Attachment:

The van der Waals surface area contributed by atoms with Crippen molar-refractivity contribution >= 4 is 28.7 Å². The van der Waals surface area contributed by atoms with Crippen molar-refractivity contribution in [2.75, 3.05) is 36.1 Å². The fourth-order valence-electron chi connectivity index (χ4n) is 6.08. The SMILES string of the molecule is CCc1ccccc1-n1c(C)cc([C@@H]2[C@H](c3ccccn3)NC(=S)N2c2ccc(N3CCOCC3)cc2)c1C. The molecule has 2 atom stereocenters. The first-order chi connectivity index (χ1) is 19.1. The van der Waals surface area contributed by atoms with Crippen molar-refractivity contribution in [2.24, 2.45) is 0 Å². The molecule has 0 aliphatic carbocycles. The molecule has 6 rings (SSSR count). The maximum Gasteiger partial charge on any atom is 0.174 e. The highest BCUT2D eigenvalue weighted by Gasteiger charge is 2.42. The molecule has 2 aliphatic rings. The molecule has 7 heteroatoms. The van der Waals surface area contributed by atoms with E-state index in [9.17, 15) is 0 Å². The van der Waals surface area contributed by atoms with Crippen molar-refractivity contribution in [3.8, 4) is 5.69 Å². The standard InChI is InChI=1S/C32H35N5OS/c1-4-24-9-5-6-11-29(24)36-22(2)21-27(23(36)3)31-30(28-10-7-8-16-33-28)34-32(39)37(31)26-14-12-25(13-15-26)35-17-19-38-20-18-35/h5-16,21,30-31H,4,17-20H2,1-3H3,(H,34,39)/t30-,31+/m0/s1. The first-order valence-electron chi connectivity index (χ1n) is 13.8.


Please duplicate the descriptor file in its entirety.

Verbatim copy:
The van der Waals surface area contributed by atoms with Crippen molar-refractivity contribution >= 4 is 28.7 Å². The van der Waals surface area contributed by atoms with Crippen molar-refractivity contribution in [2.75, 3.05) is 36.1 Å². The fourth-order valence-electron chi connectivity index (χ4n) is 6.08. The SMILES string of the molecule is CCc1ccccc1-n1c(C)cc([C@@H]2[C@H](c3ccccn3)NC(=S)N2c2ccc(N3CCOCC3)cc2)c1C. The molecule has 2 atom stereocenters. The first-order chi connectivity index (χ1) is 19.1. The van der Waals surface area contributed by atoms with Crippen molar-refractivity contribution in [2.24, 2.45) is 0 Å². The molecule has 0 aliphatic carbocycles. The molecule has 6 rings (SSSR count). The maximum Gasteiger partial charge on any atom is 0.174 e. The highest BCUT2D eigenvalue weighted by Gasteiger charge is 2.42. The molecule has 2 aliphatic rings. The molecule has 7 heteroatoms. The van der Waals surface area contributed by atoms with E-state index in [9.17, 15) is 0 Å². The van der Waals surface area contributed by atoms with Crippen molar-refractivity contribution in [3.8, 4) is 5.69 Å². The standard InChI is InChI=1S/C32H35N5OS/c1-4-24-9-5-6-11-29(24)36-22(2)21-27(23(36)3)31-30(28-10-7-8-16-33-28)34-32(39)37(31)26-14-12-25(13-15-26)35-17-19-38-20-18-35/h5-16,21,30-31H,4,17-20H2,1-3H3,(H,34,39)/t30-,31+/m0/s1. The first-order valence-electron chi connectivity index (χ1n) is 13.8.